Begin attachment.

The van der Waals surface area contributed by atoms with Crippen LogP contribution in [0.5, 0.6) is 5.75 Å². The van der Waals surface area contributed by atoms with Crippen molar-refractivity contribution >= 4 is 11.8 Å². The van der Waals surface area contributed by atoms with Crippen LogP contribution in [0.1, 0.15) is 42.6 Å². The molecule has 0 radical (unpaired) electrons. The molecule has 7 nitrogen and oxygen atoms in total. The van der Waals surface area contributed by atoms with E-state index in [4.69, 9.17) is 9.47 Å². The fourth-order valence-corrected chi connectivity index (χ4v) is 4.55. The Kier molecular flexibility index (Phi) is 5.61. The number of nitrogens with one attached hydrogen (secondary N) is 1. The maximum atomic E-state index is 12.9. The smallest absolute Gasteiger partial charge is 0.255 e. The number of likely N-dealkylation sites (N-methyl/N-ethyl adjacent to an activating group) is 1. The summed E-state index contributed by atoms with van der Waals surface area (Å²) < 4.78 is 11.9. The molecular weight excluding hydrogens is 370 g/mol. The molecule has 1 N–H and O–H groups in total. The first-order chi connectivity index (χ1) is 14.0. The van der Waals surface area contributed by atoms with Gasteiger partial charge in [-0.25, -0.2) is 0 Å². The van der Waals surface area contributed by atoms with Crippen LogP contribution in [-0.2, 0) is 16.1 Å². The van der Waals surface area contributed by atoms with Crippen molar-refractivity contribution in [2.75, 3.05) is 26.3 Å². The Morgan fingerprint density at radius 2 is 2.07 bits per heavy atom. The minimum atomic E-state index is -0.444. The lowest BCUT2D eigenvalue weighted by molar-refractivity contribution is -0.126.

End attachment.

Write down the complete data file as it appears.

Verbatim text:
The van der Waals surface area contributed by atoms with Crippen LogP contribution in [0.5, 0.6) is 5.75 Å². The van der Waals surface area contributed by atoms with Crippen molar-refractivity contribution >= 4 is 11.8 Å². The van der Waals surface area contributed by atoms with Crippen LogP contribution in [0.1, 0.15) is 42.6 Å². The molecule has 0 radical (unpaired) electrons. The molecule has 7 nitrogen and oxygen atoms in total. The van der Waals surface area contributed by atoms with E-state index in [4.69, 9.17) is 9.47 Å². The fourth-order valence-corrected chi connectivity index (χ4v) is 4.55. The Kier molecular flexibility index (Phi) is 5.61. The number of nitrogens with one attached hydrogen (secondary N) is 1. The maximum atomic E-state index is 12.9. The smallest absolute Gasteiger partial charge is 0.255 e. The number of likely N-dealkylation sites (N-methyl/N-ethyl adjacent to an activating group) is 1. The summed E-state index contributed by atoms with van der Waals surface area (Å²) < 4.78 is 11.9. The molecular weight excluding hydrogens is 370 g/mol. The molecule has 1 N–H and O–H groups in total. The first-order chi connectivity index (χ1) is 14.0. The van der Waals surface area contributed by atoms with Gasteiger partial charge in [-0.25, -0.2) is 0 Å². The van der Waals surface area contributed by atoms with Crippen LogP contribution in [-0.2, 0) is 16.1 Å². The van der Waals surface area contributed by atoms with Crippen molar-refractivity contribution in [2.75, 3.05) is 26.3 Å². The Morgan fingerprint density at radius 2 is 2.07 bits per heavy atom. The minimum atomic E-state index is -0.444. The lowest BCUT2D eigenvalue weighted by molar-refractivity contribution is -0.126.